The Journal of Supercomputing

, Volume 72, Issue 3, pp 1092–1124 | Cite as

Design procedures and NML cost analysis of reversible barrel shifters optimizing garbage and ancilla lines

  • Himanshu ThapliyalEmail author
  • Carson Labrado
  • Ke Chen


Reversible computing generates a unique output from each input and vice versa. In addition, conservative reversible logic is useful to design ultra-low-power nanocomputing circuits, circuits for quantum computing, and nanocircuits that are testable in nature. Reversible computing circuits require ancilla inputs and garbage outputs to maintain reversibility. An ancilla input is the constant input in a reversible circuit. A garbage output is an output which exists in the circuit just to maintain one-to-one mapping but is not a primary nor a useful output. An efficient reversible circuit will have a minimal number of garbage and ancilla bits. Furthermore, the barrel shifter is one of the main computing systems having applications in high-speed digital signal processing, floating-point arithmetic, field programmable gate arrays, and central processing units. A barrel shifter can shift and rotate multiple bits in a single clock cycle. In this work, we proposed five designs of barrel shifters based on reversible computing that are optimized in terms of the number of garbage outputs and the number of ancilla inputs. To achieve this goal, a new super conservative reversible logic gate (SCRL gate) has been proposed. The SCRL gate has 1 control input depending on the value of which it can swap any two \(n-1\) data inputs. The five proposed designs consist of reversible right rotator, reversible logical right shifter, reversible arithmetic right shifter, reversible universal right shifter, and reversible universal bidirectional shifter. The proposed designs of reversible barrel shifters are compared with the existing works in the literature and have shown improvements ranging from 8.57 to 91.62 % in terms of the number of ancilla inputs and from 17.72 to 91.62 % in terms of the number of garbage outputs. A cost analysis was made for their potential implementation in nanomagnetic logic (NML) computing. It is illustrated that the SCRL gate-based designs of reversible barrel shifters have less NML cost (cost in terms of number of inverters and majority voters) compared to the Fredkin gate-based designs of reversible barrel shifters.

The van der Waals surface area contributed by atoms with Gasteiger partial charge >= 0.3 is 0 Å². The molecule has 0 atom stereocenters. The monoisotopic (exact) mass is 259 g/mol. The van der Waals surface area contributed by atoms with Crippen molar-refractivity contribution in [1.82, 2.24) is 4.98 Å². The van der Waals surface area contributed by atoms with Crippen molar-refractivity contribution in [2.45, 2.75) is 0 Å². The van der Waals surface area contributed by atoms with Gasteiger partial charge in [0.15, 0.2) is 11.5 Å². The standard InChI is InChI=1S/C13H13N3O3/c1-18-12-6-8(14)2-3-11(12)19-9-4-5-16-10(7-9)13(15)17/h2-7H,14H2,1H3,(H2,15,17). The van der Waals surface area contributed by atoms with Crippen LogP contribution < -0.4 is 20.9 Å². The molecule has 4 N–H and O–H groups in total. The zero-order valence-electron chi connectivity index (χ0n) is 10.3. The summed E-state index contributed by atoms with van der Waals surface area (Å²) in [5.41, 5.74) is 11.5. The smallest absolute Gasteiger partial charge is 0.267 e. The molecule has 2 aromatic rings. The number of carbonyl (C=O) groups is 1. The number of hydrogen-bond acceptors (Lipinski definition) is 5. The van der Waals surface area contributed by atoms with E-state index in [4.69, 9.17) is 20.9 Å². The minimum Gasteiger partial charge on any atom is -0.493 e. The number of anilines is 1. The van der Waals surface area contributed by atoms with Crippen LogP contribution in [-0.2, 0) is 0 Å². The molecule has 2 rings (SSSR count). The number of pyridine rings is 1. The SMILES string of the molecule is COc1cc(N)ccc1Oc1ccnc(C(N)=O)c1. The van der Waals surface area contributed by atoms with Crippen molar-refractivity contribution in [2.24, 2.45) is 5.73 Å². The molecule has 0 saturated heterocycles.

Reversible logic SCRL gate NML computing Barrel shifter 


  1. 1.
    Alam M, Karim M (1992) Programmable optical perfect shuffle interconnection network using fredkin gates. Microw Opt Technol Lett 5(7):330–333CrossRefGoogle Scholar
  2. 2.
    Bennett CH (1973) Logical reversibility of computation. IBM J Res Dev 17(6):525–532MathSciNetCrossRefzbMATHGoogle Scholar
  3. 3.
    Biswas AK, Hasan MM, Chowdhury AR, Babu HMH (2008) Efficient approaches for designing reversible binary coded decimal adders. Microelectron J 39(12):1693–1703CrossRefGoogle Scholar
  4. 4.
    Brigham EO, Brigham E (1988) The fast Fourier transform and its applications, vol 1. Prentice Hall, Englewood CliffszbMATHGoogle Scholar
  5. 5.
    DeBenedictis EP (2005) Reversible logic for supercomputing. In: Proceedings of the 2nd conference on computing frontiers. ACM, New York, pp 391–402Google Scholar
  6. 6.
    Desoete B, De Vos A (2002) A reversible carry-look-ahead adder using control gates. Integr VLSI J 33(1):89–104CrossRefzbMATHGoogle Scholar
  7. 7.
    Donald J, Jha NK (2008) Reversible logic synthesis with fredkin and peres gates. ACM J Emerg Technol Comput Syst 4(1):2CrossRefGoogle Scholar
  8. 8.
    Golubitsky O, Falconer SM, Maslov D (2010) Synthesis of the optimal 4-bit reversible circuits. In: Proceedings of the 47th design automation conference. ACM, New York, pp 653–656Google Scholar
  9. 9.
    Golubitsky O, Maslov D (2012) A study of optimal 4-bit reversible toffoli circuits and their synthesis. IEEE Trans Computers 61(9):1341–1353MathSciNetCrossRefGoogle Scholar
  10. 10.
    Gupta P, Agrawal A, Jha NK (2006) An algorithm for synthesis of reversible logic circuits. IEEE Trans Computer-Aided Design Integr Circuits Syst 25(11):2317–2330CrossRefGoogle Scholar
  11. 11.
    Haghparast M, Jassbi SJ, Navi K, Hashemipour O (2008) Design of a novel reversible multiplier circuit using HNG gate in nanotechnology. World Appl Sci J (Citeseer) Google Scholar
  12. 12.
    Hosseininia N, Boroumand S, Haghparast M (2015) Novel nanometric reversible low power bidirectional universal logarithmic barrel shifter with overflow and zero flags. J Circuits Syst Computers 24:1550049CrossRefGoogle Scholar
  13. 13.
    Kotiyal S (2012) Design methodologies for reversible logic based barrel shifters. M.S.E.E. Thesis. University of South FloridaGoogle Scholar
  14. 14.